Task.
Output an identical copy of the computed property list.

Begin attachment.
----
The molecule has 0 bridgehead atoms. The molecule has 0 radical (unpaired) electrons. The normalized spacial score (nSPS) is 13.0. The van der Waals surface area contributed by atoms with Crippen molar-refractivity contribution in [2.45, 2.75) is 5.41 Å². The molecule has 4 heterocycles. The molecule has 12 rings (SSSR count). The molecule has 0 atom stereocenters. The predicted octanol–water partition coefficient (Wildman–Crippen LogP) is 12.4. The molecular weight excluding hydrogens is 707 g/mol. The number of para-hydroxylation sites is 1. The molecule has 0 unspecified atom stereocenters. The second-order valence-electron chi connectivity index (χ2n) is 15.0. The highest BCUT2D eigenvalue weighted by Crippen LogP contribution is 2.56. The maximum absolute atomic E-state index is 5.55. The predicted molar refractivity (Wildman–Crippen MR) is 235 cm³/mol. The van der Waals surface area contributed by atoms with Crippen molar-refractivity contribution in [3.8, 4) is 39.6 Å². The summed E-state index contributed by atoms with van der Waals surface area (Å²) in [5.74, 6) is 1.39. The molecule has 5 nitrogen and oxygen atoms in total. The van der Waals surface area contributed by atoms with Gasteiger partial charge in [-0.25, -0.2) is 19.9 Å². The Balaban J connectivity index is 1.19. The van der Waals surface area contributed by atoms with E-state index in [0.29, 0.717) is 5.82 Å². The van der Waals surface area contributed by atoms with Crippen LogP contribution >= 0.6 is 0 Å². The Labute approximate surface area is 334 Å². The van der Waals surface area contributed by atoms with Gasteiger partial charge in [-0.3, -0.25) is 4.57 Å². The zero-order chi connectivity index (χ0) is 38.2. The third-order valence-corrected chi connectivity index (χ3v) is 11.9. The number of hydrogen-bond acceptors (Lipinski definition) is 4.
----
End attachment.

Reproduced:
The molecule has 0 bridgehead atoms. The molecule has 0 radical (unpaired) electrons. The normalized spacial score (nSPS) is 13.0. The van der Waals surface area contributed by atoms with Crippen molar-refractivity contribution in [2.45, 2.75) is 5.41 Å². The molecule has 4 heterocycles. The molecule has 12 rings (SSSR count). The molecule has 0 atom stereocenters. The predicted octanol–water partition coefficient (Wildman–Crippen LogP) is 12.4. The molecular weight excluding hydrogens is 707 g/mol. The number of para-hydroxylation sites is 1. The molecule has 0 unspecified atom stereocenters. The second-order valence-electron chi connectivity index (χ2n) is 15.0. The highest BCUT2D eigenvalue weighted by Crippen LogP contribution is 2.56. The maximum absolute atomic E-state index is 5.55. The predicted molar refractivity (Wildman–Crippen MR) is 235 cm³/mol. The van der Waals surface area contributed by atoms with Crippen molar-refractivity contribution in [3.8, 4) is 39.6 Å². The summed E-state index contributed by atoms with van der Waals surface area (Å²) in [5.74, 6) is 1.39. The molecule has 5 nitrogen and oxygen atoms in total. The van der Waals surface area contributed by atoms with Gasteiger partial charge in [-0.25, -0.2) is 19.9 Å². The Balaban J connectivity index is 1.19. The van der Waals surface area contributed by atoms with E-state index in [0.29, 0.717) is 5.82 Å². The van der Waals surface area contributed by atoms with Crippen LogP contribution >= 0.6 is 0 Å². The Labute approximate surface area is 334 Å². The van der Waals surface area contributed by atoms with Gasteiger partial charge in [-0.3, -0.25) is 4.57 Å². The zero-order chi connectivity index (χ0) is 38.2. The third-order valence-corrected chi connectivity index (χ3v) is 11.9. The number of hydrogen-bond acceptors (Lipinski definition) is 4.